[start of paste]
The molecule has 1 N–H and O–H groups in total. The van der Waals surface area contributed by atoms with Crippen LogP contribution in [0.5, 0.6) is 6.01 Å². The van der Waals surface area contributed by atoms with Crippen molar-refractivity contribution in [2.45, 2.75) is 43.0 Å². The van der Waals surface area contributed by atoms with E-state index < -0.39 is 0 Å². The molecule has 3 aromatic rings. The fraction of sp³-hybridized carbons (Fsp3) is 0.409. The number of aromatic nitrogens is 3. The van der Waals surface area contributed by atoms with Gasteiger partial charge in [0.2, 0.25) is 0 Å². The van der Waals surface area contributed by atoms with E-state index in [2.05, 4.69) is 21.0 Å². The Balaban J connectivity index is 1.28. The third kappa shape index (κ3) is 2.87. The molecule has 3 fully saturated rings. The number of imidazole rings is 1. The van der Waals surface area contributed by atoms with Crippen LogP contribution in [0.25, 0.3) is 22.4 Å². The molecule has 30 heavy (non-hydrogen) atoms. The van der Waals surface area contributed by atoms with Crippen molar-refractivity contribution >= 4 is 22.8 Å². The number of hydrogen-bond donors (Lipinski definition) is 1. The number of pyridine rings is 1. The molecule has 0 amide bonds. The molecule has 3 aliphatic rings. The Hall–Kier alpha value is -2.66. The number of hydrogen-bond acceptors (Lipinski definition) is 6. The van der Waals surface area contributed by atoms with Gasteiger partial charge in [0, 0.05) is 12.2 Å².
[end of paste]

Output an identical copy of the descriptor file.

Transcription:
The molecule has 1 N–H and O–H groups in total. The van der Waals surface area contributed by atoms with Crippen LogP contribution in [0.5, 0.6) is 6.01 Å². The van der Waals surface area contributed by atoms with Crippen molar-refractivity contribution in [2.45, 2.75) is 43.0 Å². The van der Waals surface area contributed by atoms with E-state index < -0.39 is 0 Å². The molecule has 3 aromatic rings. The fraction of sp³-hybridized carbons (Fsp3) is 0.409. The number of aromatic nitrogens is 3. The van der Waals surface area contributed by atoms with Gasteiger partial charge in [0.2, 0.25) is 0 Å². The van der Waals surface area contributed by atoms with E-state index in [2.05, 4.69) is 21.0 Å². The Balaban J connectivity index is 1.28. The third kappa shape index (κ3) is 2.87. The molecule has 3 fully saturated rings. The number of imidazole rings is 1. The van der Waals surface area contributed by atoms with Crippen LogP contribution in [0.25, 0.3) is 22.4 Å². The molecule has 30 heavy (non-hydrogen) atoms. The van der Waals surface area contributed by atoms with Crippen molar-refractivity contribution >= 4 is 22.8 Å². The number of hydrogen-bond donors (Lipinski definition) is 1. The number of pyridine rings is 1. The molecule has 0 amide bonds. The molecule has 3 aliphatic rings. The Hall–Kier alpha value is -2.66. The number of hydrogen-bond acceptors (Lipinski definition) is 6. The van der Waals surface area contributed by atoms with Gasteiger partial charge in [0, 0.05) is 12.2 Å².